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Pros & Cons of Living in Dordogne

Planning a potential move to Dordogne? Delve into this comprehensive article, which delves into the various pros and cons of calling Dordogne home.
|-Pros & Cons of Living in Dordogne

Thinking about moving to Dordogne? Below we highlight some of the pros and cons of living in Dordogne.

France, a country known for its rich history, culture, and cuisine, is home to many beautiful regions. One such region is Dordogne, located in the southwestern part of the country. Known for its picturesque landscapes, charming villages, and historical sites, Dordogne has become a popular destination for both tourists and expats. But like any place, living in Dordogne has its pros and cons. Let’s delve into what makes Dordogne a unique place to live, and some of the challenges one might face.

Pros of Living in Dordogne

One of the biggest advantages of living in Dordogne is the stunning natural beauty. The region is known for its rolling hills, lush forests, and beautiful rivers. The Dordogne River, from which the region gets its name, is a popular spot for canoeing and fishing. The region is also home to the Lascaux caves, a UNESCO World Heritage site known for its prehistoric cave paintings.

Another major pro of living in Dordogne is the rich history and culture. The region is dotted with medieval castles, such as the Château de Beynac and the Château de Castelnaud, which offer a glimpse into the region’s past. The local cuisine is another highlight, with specialties like foie gras, truffles, and Bergerac wines. There are also numerous festivals and events throughout the year, such as the Festival of Music and Dance in Sarlat, which celebrate the region’s cultural heritage.

Dordogne is also known for its strong sense of community. Many expats are drawn to the region’s slower pace of life and friendly locals. There are numerous community groups and organizations where newcomers can get involved and meet people. For example, the Dordogne Ladies Club is a popular group for English-speaking women in the region, offering a range of activities from book clubs to walking groups.

Finally, the cost of living in Dordogne is relatively low compared to other parts of France. Property prices are affordable, especially if you’re willing to renovate an old stone house. The cost of groceries and dining out is also reasonable, making it possible to enjoy the local cuisine without breaking the bank.

Cons of Living in Dordogne, France

While there are many advantages to living in Dordogne, there are also some challenges. One of the biggest cons is the language barrier. While English is spoken in the larger towns and tourist areas, many locals only speak French. This can make everyday tasks like shopping or visiting the doctor more difficult if you don’t speak the language. There are language schools in the region, such as the Alliance Française in Périgueux, but learning a new language can be a daunting task.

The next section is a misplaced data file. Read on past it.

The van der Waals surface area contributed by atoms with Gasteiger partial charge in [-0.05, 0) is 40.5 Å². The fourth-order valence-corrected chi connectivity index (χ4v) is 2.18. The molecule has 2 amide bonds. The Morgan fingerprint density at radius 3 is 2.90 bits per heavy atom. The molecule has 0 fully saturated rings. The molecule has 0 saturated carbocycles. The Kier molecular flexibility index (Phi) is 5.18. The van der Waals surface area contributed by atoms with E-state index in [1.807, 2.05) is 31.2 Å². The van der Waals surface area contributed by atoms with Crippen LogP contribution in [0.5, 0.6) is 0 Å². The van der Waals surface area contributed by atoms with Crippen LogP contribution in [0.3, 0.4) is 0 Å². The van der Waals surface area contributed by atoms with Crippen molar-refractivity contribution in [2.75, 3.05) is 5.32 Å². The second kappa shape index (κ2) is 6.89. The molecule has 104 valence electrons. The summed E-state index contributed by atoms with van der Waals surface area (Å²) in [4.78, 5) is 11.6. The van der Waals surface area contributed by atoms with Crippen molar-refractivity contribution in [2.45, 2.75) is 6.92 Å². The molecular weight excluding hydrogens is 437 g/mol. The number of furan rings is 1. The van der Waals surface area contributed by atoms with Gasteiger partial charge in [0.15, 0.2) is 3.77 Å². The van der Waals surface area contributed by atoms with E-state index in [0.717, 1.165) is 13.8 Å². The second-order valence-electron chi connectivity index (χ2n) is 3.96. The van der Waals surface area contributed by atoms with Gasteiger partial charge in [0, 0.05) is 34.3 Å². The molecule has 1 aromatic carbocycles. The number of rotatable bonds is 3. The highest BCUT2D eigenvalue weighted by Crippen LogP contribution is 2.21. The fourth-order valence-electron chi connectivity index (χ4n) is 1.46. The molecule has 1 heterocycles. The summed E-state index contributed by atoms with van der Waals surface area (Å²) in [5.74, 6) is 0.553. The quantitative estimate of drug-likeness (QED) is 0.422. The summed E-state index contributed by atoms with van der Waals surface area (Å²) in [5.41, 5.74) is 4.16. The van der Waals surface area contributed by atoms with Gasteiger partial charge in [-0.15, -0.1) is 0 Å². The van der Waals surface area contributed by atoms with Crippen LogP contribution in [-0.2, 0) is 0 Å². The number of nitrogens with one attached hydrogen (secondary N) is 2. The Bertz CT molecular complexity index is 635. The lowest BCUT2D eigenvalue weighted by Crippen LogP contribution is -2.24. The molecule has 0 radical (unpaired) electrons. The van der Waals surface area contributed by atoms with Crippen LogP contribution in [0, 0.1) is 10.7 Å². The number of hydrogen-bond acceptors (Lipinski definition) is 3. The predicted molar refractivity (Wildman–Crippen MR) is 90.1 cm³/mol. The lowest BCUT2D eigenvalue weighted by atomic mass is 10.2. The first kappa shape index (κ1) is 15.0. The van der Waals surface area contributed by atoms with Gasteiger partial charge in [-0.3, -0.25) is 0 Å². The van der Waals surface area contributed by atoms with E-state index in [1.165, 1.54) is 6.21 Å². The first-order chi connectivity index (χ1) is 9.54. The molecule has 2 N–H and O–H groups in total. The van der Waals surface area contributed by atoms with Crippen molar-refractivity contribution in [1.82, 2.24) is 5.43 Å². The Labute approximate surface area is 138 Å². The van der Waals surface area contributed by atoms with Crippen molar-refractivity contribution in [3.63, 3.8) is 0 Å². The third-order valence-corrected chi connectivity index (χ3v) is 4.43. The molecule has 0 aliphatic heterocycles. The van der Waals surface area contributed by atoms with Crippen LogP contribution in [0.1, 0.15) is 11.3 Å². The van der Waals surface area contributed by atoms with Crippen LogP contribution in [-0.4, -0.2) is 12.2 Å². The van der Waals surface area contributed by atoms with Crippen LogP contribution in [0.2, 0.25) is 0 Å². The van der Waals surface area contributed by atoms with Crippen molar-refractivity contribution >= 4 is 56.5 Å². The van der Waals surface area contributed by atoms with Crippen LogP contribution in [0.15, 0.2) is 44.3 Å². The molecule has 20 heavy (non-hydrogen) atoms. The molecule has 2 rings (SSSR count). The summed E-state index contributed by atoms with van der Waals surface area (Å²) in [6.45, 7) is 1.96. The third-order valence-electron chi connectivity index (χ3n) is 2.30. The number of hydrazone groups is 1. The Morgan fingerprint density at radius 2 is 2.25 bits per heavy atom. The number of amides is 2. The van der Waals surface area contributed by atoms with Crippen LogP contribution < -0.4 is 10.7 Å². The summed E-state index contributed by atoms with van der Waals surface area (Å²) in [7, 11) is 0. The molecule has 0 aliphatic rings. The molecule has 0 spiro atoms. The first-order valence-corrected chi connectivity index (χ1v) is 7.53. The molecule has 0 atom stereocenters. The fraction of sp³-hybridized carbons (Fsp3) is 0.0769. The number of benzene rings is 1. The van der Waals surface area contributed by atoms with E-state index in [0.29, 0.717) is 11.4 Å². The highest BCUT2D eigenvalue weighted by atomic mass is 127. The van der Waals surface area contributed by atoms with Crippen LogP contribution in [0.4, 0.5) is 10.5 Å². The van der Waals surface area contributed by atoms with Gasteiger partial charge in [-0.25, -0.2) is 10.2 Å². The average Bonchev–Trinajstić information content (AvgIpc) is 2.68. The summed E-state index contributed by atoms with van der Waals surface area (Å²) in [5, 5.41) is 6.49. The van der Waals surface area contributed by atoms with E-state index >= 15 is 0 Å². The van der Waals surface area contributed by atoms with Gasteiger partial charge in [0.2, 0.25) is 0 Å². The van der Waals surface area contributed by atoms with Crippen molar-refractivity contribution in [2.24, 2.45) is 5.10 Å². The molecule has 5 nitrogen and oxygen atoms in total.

Another challenge of living in Dordogne is the lack of job opportunities. The region’s economy is largely based on agriculture and tourism, which can be seasonal and low-paying. For those looking to work in other sectors, options can be limited. However, with the rise of remote work, this is becoming less of an issue for some people.

The region’s rural nature can also be a con for some people. While the peaceful countryside is a draw for many, it can also mean fewer amenities and services. For example, healthcare facilities may not be as advanced or readily available as in larger cities. Similarly, shopping options can be limited, especially for those used to big city shopping.

Finally, while the cost of living is generally low, taxes in France can be high. This includes income tax, social security contributions, and property taxes. It’s important to factor these costs into your budget when considering moving to Dordogne.

In conclusion, living in Dordogne offers a unique blend of natural beauty, rich history, and a strong sense of community. However, it also comes with challenges such as the language barrier, limited job opportunities, and a rural lifestyle. Ultimately, whether Dordogne is the right place for you will depend on your personal preferences and circumstances.

Joshua WoodJoshua Wood, LPC joined Expat Exchange in 2000 and serves as one of its Co-Presidents. He is also one of the Founders of Digital Nomad Exchange. Prior to Expat Exchange, Joshua worked for NBC Cable (MSNBC and CNBC Primetime). Joshua has a BA from Syracuse and a Master's in Clinical and Counseling Psychology from Fairleigh Dickinson University. Mr. Wood is also a licensed counselor and psychotherapist.

Some of Joshua's articles include Pros and Cons of Living in Portugal, 10 Best Places to Live in Ireland and Pros and Cons of Living in Uruguay. Connect with Joshua on LinkedIn.

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